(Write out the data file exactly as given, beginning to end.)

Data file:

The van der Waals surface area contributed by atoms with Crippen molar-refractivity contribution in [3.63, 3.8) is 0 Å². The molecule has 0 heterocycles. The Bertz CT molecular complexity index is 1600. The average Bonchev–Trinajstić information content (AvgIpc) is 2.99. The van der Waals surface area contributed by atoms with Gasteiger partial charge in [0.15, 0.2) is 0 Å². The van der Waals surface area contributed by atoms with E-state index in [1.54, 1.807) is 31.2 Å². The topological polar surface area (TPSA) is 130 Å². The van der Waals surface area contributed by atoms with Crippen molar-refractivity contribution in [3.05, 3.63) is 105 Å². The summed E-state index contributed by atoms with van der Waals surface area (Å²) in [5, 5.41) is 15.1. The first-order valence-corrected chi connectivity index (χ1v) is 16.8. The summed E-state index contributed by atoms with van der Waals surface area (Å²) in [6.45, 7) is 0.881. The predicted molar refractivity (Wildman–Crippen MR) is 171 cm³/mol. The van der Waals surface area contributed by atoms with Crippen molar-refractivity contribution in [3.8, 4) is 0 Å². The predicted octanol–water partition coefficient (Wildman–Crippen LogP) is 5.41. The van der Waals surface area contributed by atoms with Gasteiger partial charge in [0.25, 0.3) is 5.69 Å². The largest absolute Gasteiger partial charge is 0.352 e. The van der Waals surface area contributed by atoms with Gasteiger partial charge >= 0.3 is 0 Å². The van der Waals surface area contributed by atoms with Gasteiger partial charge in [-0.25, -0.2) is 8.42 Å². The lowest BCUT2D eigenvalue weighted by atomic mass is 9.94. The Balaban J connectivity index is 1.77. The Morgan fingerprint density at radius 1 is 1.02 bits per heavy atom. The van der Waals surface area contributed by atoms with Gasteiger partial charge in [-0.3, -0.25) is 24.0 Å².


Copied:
The van der Waals surface area contributed by atoms with Crippen molar-refractivity contribution in [3.63, 3.8) is 0 Å². The molecule has 0 heterocycles. The Bertz CT molecular complexity index is 1600. The average Bonchev–Trinajstić information content (AvgIpc) is 2.99. The van der Waals surface area contributed by atoms with Gasteiger partial charge in [0.15, 0.2) is 0 Å². The van der Waals surface area contributed by atoms with E-state index in [1.54, 1.807) is 31.2 Å². The topological polar surface area (TPSA) is 130 Å². The van der Waals surface area contributed by atoms with Crippen molar-refractivity contribution in [3.05, 3.63) is 105 Å². The summed E-state index contributed by atoms with van der Waals surface area (Å²) in [5, 5.41) is 15.1. The first-order valence-corrected chi connectivity index (χ1v) is 16.8. The summed E-state index contributed by atoms with van der Waals surface area (Å²) in [6.45, 7) is 0.881. The predicted molar refractivity (Wildman–Crippen MR) is 171 cm³/mol. The van der Waals surface area contributed by atoms with Crippen molar-refractivity contribution in [3.8, 4) is 0 Å². The predicted octanol–water partition coefficient (Wildman–Crippen LogP) is 5.41. The van der Waals surface area contributed by atoms with Gasteiger partial charge in [0.25, 0.3) is 5.69 Å². The largest absolute Gasteiger partial charge is 0.352 e. The van der Waals surface area contributed by atoms with Gasteiger partial charge >= 0.3 is 0 Å². The van der Waals surface area contributed by atoms with Gasteiger partial charge in [-0.25, -0.2) is 8.42 Å². The lowest BCUT2D eigenvalue weighted by atomic mass is 9.94. The Balaban J connectivity index is 1.77. The Morgan fingerprint density at radius 1 is 1.02 bits per heavy atom. The van der Waals surface area contributed by atoms with Gasteiger partial charge in [-0.3, -0.25) is 24.0 Å².